A proper fit will fend off many biking injuries, according to Craig Dodson of Richmond Bicycle Club. (Photo by Phong Nguyen)
Descending a hill at 60 mph with nothing but a two-wheeled tube of metal between your legs sounds hazardous, but it’s a risk some 1,000 elite cyclists will take this month, as Richmond hosts the 2015 UCI Road World Championships.
This nine-day, internationally televised event promises economic development for the city and a global audience 300 times larger than the population of Richmond. However, as with most athletic events of this magnitude, injuries are also in the forecast. And, wearing a helmet won’t always do the trick when you hit the pavement at highway speeds.
“Obviously, people fall when they’re on a bicycle,” says Gregg Hilllmar, president of the Richmond Area Bicycling Association.
VCU Medical Center is the health care provider for the competition, and Robin Manke, the center’s director of emergency management, has been a leader in figuring out what to do when the skin of expert cyclists meets the pavement of Richmond roads.
“What history shows us is the injuries that most occur during a cycle race [are] a lot of road rash, a lot of abrasions [and] some lacerations,” says Manke, who is a former trauma nurse.
While there are few injury statistics specific to professional cycling, a report from the Centers for Disease Control and Prevention documents 800 bike-related deaths and 515,000 injuries in 2010 in cyclists who were likely sent to the emergency room with the same injuries Manke and her team are preparing to treat.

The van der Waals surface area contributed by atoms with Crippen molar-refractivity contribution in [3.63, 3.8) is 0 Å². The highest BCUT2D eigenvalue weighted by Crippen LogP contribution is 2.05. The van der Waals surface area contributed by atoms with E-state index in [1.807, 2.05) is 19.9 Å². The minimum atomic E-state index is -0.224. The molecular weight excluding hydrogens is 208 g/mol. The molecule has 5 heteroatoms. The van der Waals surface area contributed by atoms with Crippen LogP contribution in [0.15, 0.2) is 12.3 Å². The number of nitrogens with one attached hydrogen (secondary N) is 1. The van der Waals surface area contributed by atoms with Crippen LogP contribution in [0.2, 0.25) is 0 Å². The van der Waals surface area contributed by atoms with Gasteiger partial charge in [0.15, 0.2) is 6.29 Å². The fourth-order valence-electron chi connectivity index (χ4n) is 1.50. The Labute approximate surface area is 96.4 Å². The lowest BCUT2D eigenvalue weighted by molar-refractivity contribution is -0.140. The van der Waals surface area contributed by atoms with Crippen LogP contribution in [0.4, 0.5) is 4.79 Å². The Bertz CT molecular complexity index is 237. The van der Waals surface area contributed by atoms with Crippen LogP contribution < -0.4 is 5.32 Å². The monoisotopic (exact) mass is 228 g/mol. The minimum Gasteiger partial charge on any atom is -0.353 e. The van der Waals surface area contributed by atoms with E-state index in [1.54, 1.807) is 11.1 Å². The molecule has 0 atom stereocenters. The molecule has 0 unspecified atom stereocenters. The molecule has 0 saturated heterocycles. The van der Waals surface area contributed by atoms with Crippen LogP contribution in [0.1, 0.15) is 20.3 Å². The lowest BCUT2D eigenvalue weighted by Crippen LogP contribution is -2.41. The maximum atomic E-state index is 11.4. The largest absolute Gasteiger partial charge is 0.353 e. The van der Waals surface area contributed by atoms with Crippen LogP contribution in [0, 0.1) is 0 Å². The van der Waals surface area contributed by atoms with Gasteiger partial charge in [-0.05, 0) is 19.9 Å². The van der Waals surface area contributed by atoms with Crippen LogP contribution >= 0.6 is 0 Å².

Accidents aren’t the only cause of cycling injuries. Amateur cyclists are often subject to neck and lower back pain, saddle sores and tendonitis.
These injuries spawn from “what we call points of contact, which is where your body interacts with the bicycle,” Hillmar says, noting “the simplest fix for all of that is a correct bike fit.”
But what sounds like an easy, preemptive step to injury prevention is indeed complex.
“There’s certainly a whole science to bike fit which is esoteric on one hand and completely science-based on the other,“ Hillmar says, adding, “professionals dial that in to the millimeter. It is pretty amazing, some of the lengths they go to get a proper fit.”
One such professional is Craig Dodson, a former competitive cyclist whose academic and vocational pursuits are fueled by a passion for cycling. He studied movement science in graduate school, and has used his bio-mechanical expertise to fit more than 1,000 bikes.
According to Dodson, who fits bikes at Richmond Bicycle Studio and uses the earnings to fund his non-profit organization Richmond Cycling Corps, a proper bike fit is rooted in an understanding of physiology and biomechanics.
Dodson suggests working with someone who “understands the application of science to how bike and rider marry each other,” to prevent injury caused by “imbalances in the firing sequence of the muscles” and “super restricting” degrees of freedom, which are more often than not left unsolved by a poor bike fit.
Expert cyclists are not immune to the aches and twinges of muscle overuse. While some professional cyclists will travel to Richmond with a personal physician, VCU Medical Center will provide on-site physical therapists and a sports medicine clinic.
“We are also going to be looking at massage for sports injuries, and treating whatever comes to us,” Manke says.